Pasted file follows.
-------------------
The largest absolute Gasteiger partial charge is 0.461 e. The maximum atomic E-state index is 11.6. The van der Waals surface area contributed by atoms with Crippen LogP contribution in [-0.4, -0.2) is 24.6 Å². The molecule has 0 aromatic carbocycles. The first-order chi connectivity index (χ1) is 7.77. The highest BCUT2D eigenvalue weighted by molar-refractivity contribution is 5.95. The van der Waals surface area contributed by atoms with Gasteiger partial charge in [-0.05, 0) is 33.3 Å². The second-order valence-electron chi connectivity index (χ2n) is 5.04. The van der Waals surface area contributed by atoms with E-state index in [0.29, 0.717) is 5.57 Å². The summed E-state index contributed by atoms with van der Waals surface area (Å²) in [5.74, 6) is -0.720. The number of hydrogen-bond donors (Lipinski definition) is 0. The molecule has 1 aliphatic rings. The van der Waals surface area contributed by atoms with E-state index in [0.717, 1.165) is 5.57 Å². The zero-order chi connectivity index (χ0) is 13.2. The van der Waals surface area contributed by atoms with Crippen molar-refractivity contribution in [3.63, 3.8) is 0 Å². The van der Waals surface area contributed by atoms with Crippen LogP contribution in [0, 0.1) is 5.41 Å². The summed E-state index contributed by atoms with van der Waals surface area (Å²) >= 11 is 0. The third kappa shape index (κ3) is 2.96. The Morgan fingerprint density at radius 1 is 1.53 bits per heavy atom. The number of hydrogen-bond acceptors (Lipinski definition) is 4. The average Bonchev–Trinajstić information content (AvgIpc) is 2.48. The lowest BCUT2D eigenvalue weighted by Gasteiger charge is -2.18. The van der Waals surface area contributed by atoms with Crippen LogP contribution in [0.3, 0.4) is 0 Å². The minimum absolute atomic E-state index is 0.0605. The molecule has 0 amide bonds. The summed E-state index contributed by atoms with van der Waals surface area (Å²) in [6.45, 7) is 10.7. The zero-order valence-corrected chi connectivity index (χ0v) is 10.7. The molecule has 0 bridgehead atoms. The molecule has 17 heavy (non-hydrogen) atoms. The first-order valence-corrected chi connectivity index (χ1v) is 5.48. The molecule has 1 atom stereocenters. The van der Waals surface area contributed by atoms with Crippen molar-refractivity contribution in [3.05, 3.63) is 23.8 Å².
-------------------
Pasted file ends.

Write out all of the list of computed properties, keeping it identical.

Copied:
The largest absolute Gasteiger partial charge is 0.461 e. The maximum atomic E-state index is 11.6. The van der Waals surface area contributed by atoms with Crippen LogP contribution in [-0.4, -0.2) is 24.6 Å². The molecule has 0 aromatic carbocycles. The first-order chi connectivity index (χ1) is 7.77. The highest BCUT2D eigenvalue weighted by molar-refractivity contribution is 5.95. The van der Waals surface area contributed by atoms with Gasteiger partial charge in [-0.05, 0) is 33.3 Å². The second-order valence-electron chi connectivity index (χ2n) is 5.04. The van der Waals surface area contributed by atoms with E-state index in [0.29, 0.717) is 5.57 Å². The summed E-state index contributed by atoms with van der Waals surface area (Å²) in [5.74, 6) is -0.720. The number of hydrogen-bond donors (Lipinski definition) is 0. The molecule has 1 aliphatic rings. The van der Waals surface area contributed by atoms with E-state index in [0.717, 1.165) is 5.57 Å². The zero-order chi connectivity index (χ0) is 13.2. The van der Waals surface area contributed by atoms with Crippen molar-refractivity contribution in [3.63, 3.8) is 0 Å². The van der Waals surface area contributed by atoms with Crippen LogP contribution in [0, 0.1) is 5.41 Å². The summed E-state index contributed by atoms with van der Waals surface area (Å²) >= 11 is 0. The third kappa shape index (κ3) is 2.96. The Morgan fingerprint density at radius 1 is 1.53 bits per heavy atom. The number of hydrogen-bond acceptors (Lipinski definition) is 4. The average Bonchev–Trinajstić information content (AvgIpc) is 2.48. The lowest BCUT2D eigenvalue weighted by Gasteiger charge is -2.18. The van der Waals surface area contributed by atoms with Crippen LogP contribution in [0.3, 0.4) is 0 Å². The minimum absolute atomic E-state index is 0.0605. The molecule has 0 amide bonds. The summed E-state index contributed by atoms with van der Waals surface area (Å²) in [6.45, 7) is 10.7. The zero-order valence-corrected chi connectivity index (χ0v) is 10.7. The molecule has 0 bridgehead atoms. The molecule has 17 heavy (non-hydrogen) atoms. The first-order valence-corrected chi connectivity index (χ1v) is 5.48. The molecule has 1 atom stereocenters. The van der Waals surface area contributed by atoms with Crippen molar-refractivity contribution in [3.05, 3.63) is 23.8 Å².